"Zero fCEO" for Difference Frequency Combs (DFC)
- Generation of a broadband supercontinuum with Er3+-fiber oscillator and nonlinear fiber
- Difference frequency generation between the lower and upper spectral parts of the supercontinuum in a nonlinear crystal
- Both spectral parts have identical fCEO
- The resulting comb is carrier envelope phase stabilized and fCEO is fixed to zero
- TOPTICA patent (DE102004022037)
CERO-technology at a glance
The operating principle of the offset-free Difference Frequency Comb (DFC) relies on generating a broadband supercontinuum from the output of a low noise Er-fiber mode-locked oscillator and subsequent optical difference frequency generation (DFG) between the low- and high-frequency parts of the octave spanning spectrum in a nonlinear crystal. The most important features are an improved stability and a more simple and reliable, all passive frequency offset stabilization. The comb is free from fluctuations of the offset-phase and offset-frequency due to the common mode suppression of the two parts of the original spectrum. Additionally, the carrier envelope offset frequency fCEO of the DFC is fixed to zero.
The passive all optical fCEO stabilization has distinct advantages with respect to the conventional f-to-2f-interferometer approach. This has been pointed out by several major players in the field of frequency metrology (Krauss et al., Opt. Lett, 36, 540 (2011)). The biggest advantage of the passive stabilization is that it is not limited by electronic noise. Additionally, no carrier envelope offset beat alignment or complicated drift compensation are required and the absence of carrier envelope offset locking electronics reduces the complexity of the electronics package significantly. The only adjustable parameter is the repetition rate of the DFC. It can easily be stabilized to suitable GPS-disciplined radio frequency (RF) references. Several user-defined output wavelengths of the DFC can be chosen to match the experimental situation.
CERO technology principle
The DFC is well-suited as frequency reference for atom-optics applications but also fulfills the high demands for frequency stability in frequency metrology and optical clock applications. It is especially suitable for use with an optical reference like a narrow linewidth laser. If stabilized to such an optical reference the frequencies of the comb lines are tightly locked at 0 Hz through the DFG process and at a high optical frequency by the optical reference. Here, the CERO technology is at a clear advantage over the conventional f-to-2f approach where high frequency noise components of fCEO cannot be canceled.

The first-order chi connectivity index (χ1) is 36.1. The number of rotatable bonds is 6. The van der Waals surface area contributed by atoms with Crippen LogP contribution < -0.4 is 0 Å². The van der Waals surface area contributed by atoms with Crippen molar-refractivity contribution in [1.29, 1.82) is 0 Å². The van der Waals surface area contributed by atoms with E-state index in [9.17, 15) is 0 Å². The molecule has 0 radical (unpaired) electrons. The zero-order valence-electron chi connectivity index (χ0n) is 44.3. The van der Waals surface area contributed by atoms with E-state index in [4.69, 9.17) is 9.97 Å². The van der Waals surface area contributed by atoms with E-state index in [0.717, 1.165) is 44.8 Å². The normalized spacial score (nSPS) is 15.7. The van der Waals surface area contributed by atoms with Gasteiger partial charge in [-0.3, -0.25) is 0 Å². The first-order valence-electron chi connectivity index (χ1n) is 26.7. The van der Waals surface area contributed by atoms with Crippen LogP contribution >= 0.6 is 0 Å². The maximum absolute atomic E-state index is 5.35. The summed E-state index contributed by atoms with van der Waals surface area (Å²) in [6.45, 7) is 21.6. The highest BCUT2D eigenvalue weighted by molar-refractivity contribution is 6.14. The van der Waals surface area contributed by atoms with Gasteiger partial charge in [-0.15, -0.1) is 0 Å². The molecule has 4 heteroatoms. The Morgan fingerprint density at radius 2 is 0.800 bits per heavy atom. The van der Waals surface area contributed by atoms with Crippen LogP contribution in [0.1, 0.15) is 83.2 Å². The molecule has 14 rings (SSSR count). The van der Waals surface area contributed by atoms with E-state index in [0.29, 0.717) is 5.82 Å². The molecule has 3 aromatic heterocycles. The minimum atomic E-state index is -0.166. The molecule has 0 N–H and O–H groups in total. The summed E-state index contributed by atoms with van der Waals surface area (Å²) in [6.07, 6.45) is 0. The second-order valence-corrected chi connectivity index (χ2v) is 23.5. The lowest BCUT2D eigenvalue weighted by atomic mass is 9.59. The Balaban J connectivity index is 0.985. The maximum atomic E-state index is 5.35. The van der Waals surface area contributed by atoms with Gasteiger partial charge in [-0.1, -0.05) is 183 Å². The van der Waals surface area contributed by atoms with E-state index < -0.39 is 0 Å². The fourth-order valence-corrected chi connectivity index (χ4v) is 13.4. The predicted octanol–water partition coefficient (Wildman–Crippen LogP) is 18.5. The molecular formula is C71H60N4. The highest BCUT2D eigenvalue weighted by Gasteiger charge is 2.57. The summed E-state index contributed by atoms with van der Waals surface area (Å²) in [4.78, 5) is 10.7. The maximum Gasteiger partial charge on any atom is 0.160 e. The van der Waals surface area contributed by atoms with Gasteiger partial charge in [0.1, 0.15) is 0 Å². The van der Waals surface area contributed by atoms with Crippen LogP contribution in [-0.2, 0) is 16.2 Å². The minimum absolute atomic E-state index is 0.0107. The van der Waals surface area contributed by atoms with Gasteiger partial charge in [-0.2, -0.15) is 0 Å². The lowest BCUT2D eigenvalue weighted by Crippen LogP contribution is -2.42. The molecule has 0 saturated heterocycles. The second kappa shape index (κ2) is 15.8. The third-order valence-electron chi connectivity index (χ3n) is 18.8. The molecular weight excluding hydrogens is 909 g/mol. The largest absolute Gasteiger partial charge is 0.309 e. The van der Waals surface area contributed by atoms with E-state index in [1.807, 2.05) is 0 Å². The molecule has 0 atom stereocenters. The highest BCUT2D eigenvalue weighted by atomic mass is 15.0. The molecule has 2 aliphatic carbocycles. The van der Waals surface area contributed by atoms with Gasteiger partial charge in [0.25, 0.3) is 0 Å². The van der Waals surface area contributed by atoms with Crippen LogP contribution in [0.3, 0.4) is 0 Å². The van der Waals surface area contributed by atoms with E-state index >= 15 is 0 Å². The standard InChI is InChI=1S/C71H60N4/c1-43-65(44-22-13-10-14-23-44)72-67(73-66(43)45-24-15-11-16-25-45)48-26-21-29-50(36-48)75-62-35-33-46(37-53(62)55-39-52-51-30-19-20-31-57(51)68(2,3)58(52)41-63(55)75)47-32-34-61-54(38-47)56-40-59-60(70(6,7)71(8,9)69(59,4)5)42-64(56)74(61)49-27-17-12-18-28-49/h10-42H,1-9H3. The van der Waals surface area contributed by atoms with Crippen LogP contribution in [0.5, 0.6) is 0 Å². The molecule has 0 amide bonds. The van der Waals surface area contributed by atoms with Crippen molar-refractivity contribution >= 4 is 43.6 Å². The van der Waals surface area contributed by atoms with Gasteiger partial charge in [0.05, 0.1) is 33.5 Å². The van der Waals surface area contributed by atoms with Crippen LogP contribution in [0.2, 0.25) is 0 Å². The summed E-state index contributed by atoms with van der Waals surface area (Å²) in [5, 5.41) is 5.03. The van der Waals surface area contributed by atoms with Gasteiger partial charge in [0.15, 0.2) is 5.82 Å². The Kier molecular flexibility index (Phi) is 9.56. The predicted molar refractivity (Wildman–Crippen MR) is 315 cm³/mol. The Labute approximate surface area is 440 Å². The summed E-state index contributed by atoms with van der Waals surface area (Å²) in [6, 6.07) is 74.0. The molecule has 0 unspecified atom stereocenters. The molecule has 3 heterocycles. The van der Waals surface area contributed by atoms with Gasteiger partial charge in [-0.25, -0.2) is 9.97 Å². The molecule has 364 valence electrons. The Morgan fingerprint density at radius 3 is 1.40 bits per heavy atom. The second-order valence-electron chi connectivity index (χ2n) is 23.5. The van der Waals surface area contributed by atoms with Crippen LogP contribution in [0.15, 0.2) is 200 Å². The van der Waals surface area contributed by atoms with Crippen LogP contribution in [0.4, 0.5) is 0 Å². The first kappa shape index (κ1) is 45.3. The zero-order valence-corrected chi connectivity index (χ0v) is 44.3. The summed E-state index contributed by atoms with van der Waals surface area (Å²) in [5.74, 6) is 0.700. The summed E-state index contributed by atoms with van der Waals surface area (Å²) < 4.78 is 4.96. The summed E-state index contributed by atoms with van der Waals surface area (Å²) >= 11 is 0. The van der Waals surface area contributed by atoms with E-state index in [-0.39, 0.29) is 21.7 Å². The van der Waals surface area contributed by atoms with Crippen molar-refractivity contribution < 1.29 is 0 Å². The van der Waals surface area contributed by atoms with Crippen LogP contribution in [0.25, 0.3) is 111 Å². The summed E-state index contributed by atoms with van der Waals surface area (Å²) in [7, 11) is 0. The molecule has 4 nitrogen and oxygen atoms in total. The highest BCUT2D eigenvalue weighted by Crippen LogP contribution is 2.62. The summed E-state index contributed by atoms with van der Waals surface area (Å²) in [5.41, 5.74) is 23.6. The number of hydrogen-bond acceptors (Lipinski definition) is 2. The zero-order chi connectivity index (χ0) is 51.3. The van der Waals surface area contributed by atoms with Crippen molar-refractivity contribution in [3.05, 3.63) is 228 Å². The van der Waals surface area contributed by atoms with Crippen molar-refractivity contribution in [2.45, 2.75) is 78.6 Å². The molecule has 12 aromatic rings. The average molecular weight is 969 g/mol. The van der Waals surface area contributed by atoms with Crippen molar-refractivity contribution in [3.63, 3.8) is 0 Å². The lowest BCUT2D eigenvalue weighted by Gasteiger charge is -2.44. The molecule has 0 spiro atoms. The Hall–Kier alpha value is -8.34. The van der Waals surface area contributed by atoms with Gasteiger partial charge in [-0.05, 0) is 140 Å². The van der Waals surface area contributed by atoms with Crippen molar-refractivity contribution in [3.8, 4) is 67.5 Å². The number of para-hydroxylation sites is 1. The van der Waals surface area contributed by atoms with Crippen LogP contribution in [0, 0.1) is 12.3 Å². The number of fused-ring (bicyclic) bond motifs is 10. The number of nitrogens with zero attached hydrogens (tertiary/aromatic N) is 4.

DFG in the literature
TOPTICAs frequency comb DFC shows quadratic scaling of the phase noise with frequency. This textbook like behavior has been shown to a remarkable degree. The DFC behaves like an elastic tape with a true fixpoint at zero. An ideal system to be combined with an optical reference. Characterization of a DFG comb showing quadratic scaling of the phase noise with frequency, T. Puppe et al., Optics Letters Vol. 41, Issue 8 (2016)
“The DFG comb possesses a vanishing carrier envelope offset frequency that permits the construction of a simple and thus potentially more stable optical clockwork.“ Zimmermann, Gohle, Holzwarth, Udem and Hänsch, Opt. Lett., 29, 310 (2004)
“This all passive approach provides extremely reliable and rigid locking of fCEO on both short and long time scales”, Krauss, Fehrenbacher, Brida, Riek, Sell, Huber, and Leitenstorfer, Opt. Lett., 36, 540 (2011)
“… in this nonlinear process the phases of the two pulses add up with different signs, leading to CEP cancellation and resulting in passive, all-optical phase stabilization.” Manzoni, Cerullo, and De Silvestri, Opt. Lett., 29, 2668 (2004)
“The unique feature … is that fCEO of the DF is zero without any servo-loop feedback system; i.e., the waveform is self-stabilized in the resultant pulse train.” “The generated phase-stable pulses may - after preamplification - be suitable for seeding high-gain Ti:sapphire amplifiers and (or) the oscillator itself.” Fuji, Apolonski and Krausz, Opt. Lett., 29, 632 (2004)